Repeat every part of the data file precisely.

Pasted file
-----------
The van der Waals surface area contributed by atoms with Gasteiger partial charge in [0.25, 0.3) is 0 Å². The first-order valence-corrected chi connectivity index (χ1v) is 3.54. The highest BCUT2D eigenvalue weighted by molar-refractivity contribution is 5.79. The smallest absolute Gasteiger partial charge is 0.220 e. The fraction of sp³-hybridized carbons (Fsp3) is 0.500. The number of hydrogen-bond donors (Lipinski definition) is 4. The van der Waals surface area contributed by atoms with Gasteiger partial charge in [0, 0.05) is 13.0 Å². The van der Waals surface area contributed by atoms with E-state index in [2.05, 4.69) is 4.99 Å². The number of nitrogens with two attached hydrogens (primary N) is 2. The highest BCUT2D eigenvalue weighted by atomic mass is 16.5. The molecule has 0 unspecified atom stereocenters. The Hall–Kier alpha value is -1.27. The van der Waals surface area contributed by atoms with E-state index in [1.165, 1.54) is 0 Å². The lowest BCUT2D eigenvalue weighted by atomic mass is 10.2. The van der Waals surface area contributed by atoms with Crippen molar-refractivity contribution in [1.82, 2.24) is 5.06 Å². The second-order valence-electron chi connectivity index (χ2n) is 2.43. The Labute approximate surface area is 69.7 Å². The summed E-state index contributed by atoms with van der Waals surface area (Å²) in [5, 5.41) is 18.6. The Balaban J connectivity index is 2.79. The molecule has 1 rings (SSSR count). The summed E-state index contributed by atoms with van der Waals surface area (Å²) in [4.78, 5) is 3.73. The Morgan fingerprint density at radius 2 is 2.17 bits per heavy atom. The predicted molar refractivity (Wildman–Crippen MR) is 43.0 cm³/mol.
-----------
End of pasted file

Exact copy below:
The van der Waals surface area contributed by atoms with Gasteiger partial charge in [0.25, 0.3) is 0 Å². The first-order valence-corrected chi connectivity index (χ1v) is 3.54. The highest BCUT2D eigenvalue weighted by molar-refractivity contribution is 5.79. The smallest absolute Gasteiger partial charge is 0.220 e. The fraction of sp³-hybridized carbons (Fsp3) is 0.500. The number of hydrogen-bond donors (Lipinski definition) is 4. The van der Waals surface area contributed by atoms with Gasteiger partial charge in [0, 0.05) is 13.0 Å². The van der Waals surface area contributed by atoms with E-state index in [2.05, 4.69) is 4.99 Å². The number of nitrogens with two attached hydrogens (primary N) is 2. The highest BCUT2D eigenvalue weighted by atomic mass is 16.5. The molecule has 0 unspecified atom stereocenters. The Hall–Kier alpha value is -1.27. The van der Waals surface area contributed by atoms with E-state index in [1.165, 1.54) is 0 Å². The lowest BCUT2D eigenvalue weighted by atomic mass is 10.2. The van der Waals surface area contributed by atoms with Crippen molar-refractivity contribution in [1.82, 2.24) is 5.06 Å². The second-order valence-electron chi connectivity index (χ2n) is 2.43. The Labute approximate surface area is 69.7 Å². The summed E-state index contributed by atoms with van der Waals surface area (Å²) in [5, 5.41) is 18.6. The Balaban J connectivity index is 2.79. The molecule has 1 rings (SSSR count). The summed E-state index contributed by atoms with van der Waals surface area (Å²) in [4.78, 5) is 3.73. The Morgan fingerprint density at radius 2 is 2.17 bits per heavy atom. The predicted molar refractivity (Wildman–Crippen MR) is 43.0 cm³/mol.